Republic v William (195 of 2004) ((195 of 2004)) [2005] MWHC 75 (08 August 2005);










R. Santhe for the State

Appellant present unrepresented

Mrs Mhone; Court Reporter

Gonaulinji; Court Intertpreter.


This matter comes in this court by way of appeal against the conviction and sentence that were meted out by the first grade magistrate court at Lilongwe. The appellant Haji William was jointly charged with a friend for the offences of Burglary and Theft. They both pleaded not guilty. After full trial, they were both found guilty and convicted of both offences. They were subsequently sentenced to 3 ½ years for the burglary and eighteen months for theft.

The appellant had lodged for grounds of appeal which can be compressed into two parts. The first deals with the conviction. He is dissatisfied with the conviction because there is no sufficient grounds to merit a conviction. The appellant is aggrieved because there were no pointers that connected him to the alleged offence in that the property stolen from the burgled house was not found in his custody; and the complainant failed to identify him as a culprit that ransacked his house. That the policemen charged him with the offence merely because he escorted them to the house of a person that the police suspected of having committed the crime.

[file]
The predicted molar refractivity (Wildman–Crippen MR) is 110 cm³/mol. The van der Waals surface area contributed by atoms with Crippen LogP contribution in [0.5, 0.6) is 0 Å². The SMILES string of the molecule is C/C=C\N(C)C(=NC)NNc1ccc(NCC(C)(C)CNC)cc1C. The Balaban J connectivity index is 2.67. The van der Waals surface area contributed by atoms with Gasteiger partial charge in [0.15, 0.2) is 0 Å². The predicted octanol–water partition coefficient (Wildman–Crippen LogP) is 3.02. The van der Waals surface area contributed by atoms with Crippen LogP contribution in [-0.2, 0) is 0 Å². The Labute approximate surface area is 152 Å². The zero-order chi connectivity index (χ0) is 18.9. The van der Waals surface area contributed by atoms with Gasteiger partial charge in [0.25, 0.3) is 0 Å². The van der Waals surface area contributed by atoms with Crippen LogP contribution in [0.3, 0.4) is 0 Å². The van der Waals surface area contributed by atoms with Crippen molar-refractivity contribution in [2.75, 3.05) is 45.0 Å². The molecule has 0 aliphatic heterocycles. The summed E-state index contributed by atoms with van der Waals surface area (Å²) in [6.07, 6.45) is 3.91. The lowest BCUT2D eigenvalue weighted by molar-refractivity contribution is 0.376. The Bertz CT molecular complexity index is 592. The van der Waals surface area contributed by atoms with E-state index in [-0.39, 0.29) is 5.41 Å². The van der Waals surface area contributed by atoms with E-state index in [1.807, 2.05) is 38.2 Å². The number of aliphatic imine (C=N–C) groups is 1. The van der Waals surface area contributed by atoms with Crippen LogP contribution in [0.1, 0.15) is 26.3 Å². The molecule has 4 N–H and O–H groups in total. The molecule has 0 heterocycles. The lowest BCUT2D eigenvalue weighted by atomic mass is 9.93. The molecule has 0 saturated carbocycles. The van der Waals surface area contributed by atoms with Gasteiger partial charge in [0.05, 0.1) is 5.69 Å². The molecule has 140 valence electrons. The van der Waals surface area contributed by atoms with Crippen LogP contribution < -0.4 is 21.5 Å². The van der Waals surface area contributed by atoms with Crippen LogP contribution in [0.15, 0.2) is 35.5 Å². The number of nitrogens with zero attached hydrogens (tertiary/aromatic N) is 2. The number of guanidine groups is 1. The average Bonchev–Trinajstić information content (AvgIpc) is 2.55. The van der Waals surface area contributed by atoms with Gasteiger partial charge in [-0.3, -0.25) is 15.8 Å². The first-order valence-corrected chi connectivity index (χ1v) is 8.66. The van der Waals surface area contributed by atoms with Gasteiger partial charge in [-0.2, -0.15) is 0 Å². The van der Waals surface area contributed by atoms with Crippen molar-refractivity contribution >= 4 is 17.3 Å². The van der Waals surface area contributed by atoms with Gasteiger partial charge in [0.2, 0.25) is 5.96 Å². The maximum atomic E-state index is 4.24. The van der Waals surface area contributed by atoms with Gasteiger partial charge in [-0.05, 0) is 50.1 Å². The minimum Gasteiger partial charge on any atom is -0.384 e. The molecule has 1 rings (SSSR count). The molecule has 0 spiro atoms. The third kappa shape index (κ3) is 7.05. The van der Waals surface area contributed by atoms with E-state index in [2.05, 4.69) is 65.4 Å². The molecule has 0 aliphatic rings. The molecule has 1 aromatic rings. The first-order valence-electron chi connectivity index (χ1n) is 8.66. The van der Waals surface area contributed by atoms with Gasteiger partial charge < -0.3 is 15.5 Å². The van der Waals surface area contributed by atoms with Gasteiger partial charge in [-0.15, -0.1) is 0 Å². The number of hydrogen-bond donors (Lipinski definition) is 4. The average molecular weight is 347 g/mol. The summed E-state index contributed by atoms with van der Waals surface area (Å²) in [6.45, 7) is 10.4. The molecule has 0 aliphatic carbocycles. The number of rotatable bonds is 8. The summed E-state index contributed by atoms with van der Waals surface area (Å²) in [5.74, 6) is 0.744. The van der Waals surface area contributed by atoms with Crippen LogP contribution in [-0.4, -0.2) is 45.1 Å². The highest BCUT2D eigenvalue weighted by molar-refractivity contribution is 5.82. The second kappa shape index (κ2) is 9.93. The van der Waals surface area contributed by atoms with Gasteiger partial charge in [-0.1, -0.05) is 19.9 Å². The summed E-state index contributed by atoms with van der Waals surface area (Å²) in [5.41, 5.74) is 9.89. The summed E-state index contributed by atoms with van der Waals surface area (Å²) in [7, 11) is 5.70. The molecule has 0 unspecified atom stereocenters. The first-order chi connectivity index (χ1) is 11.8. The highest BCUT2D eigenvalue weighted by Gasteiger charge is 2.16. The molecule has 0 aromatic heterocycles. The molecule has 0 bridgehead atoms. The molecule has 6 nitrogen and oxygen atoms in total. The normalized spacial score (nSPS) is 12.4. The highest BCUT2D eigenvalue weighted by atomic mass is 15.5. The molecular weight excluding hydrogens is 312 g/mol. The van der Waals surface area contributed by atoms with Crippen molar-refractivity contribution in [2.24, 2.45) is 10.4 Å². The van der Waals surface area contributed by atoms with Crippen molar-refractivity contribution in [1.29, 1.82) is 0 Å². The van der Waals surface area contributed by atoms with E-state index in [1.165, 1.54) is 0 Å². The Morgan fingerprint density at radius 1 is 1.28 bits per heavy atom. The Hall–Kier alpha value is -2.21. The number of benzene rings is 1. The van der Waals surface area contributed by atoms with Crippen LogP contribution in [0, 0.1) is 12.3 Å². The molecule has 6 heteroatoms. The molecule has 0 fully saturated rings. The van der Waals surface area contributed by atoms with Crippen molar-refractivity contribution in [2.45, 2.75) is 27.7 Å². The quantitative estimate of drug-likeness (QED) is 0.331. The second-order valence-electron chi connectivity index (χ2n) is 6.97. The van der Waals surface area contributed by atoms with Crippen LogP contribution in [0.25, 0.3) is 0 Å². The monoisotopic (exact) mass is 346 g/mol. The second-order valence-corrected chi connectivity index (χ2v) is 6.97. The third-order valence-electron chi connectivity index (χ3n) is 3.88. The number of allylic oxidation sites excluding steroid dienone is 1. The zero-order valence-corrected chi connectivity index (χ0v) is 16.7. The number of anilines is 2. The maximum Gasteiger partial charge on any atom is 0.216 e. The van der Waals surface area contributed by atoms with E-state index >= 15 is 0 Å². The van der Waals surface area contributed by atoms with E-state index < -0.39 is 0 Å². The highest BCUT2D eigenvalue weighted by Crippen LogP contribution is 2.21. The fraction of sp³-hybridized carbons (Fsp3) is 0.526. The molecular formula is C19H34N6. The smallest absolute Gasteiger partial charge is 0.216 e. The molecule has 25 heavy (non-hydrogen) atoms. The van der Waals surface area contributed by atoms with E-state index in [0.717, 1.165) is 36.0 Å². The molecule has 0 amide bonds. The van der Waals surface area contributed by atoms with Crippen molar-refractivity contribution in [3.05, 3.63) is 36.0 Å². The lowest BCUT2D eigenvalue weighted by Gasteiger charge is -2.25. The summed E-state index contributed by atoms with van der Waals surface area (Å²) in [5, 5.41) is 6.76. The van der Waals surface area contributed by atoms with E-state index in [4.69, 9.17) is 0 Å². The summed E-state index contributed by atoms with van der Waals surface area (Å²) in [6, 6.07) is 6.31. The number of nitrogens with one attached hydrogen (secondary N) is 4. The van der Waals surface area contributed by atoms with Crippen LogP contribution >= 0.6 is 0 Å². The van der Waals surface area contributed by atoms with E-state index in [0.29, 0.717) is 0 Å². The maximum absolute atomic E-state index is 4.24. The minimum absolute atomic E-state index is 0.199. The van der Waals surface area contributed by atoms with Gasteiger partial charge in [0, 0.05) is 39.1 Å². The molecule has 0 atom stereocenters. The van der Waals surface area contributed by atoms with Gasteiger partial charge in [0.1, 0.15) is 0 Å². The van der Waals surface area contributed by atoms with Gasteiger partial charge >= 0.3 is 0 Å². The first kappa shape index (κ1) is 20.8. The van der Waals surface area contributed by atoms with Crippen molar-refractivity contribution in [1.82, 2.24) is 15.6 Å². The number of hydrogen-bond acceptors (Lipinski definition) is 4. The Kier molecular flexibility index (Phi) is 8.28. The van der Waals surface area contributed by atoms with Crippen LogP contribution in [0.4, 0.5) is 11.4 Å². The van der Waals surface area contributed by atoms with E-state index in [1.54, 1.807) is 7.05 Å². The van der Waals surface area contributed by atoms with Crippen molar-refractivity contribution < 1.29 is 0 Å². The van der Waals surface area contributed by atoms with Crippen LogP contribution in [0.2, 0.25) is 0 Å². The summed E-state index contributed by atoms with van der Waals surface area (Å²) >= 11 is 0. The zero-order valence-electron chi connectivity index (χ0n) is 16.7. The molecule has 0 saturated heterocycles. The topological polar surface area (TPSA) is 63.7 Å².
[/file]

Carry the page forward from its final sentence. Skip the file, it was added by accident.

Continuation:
The second part deals with the sentence. The appellant laments that sentence of three and half years imprisonment with hard labour is excessive in the circumstances as he suffers from blood shortage.

The evidence on record indicates that the appellant had infact admitted taking part in the crime at the complainant’s residence. In the appellant’s caution statement, the appellant narrated to the police investigators how he was approached by the second accused in the original court and how the two of them met one Mike who know the complainant’s residence. Upon they discussed the possibility of visiting the appellant’s house and proceeded to the scene where they stole various items. The caution statement explains the whole operation and how the stolen property ended up at Mike’s house. In the appellant’s evidence, he testified that he never took part in the activity. He also told the court that he never said anything that is in the caution statement and that he was just forced to thumbprint the document.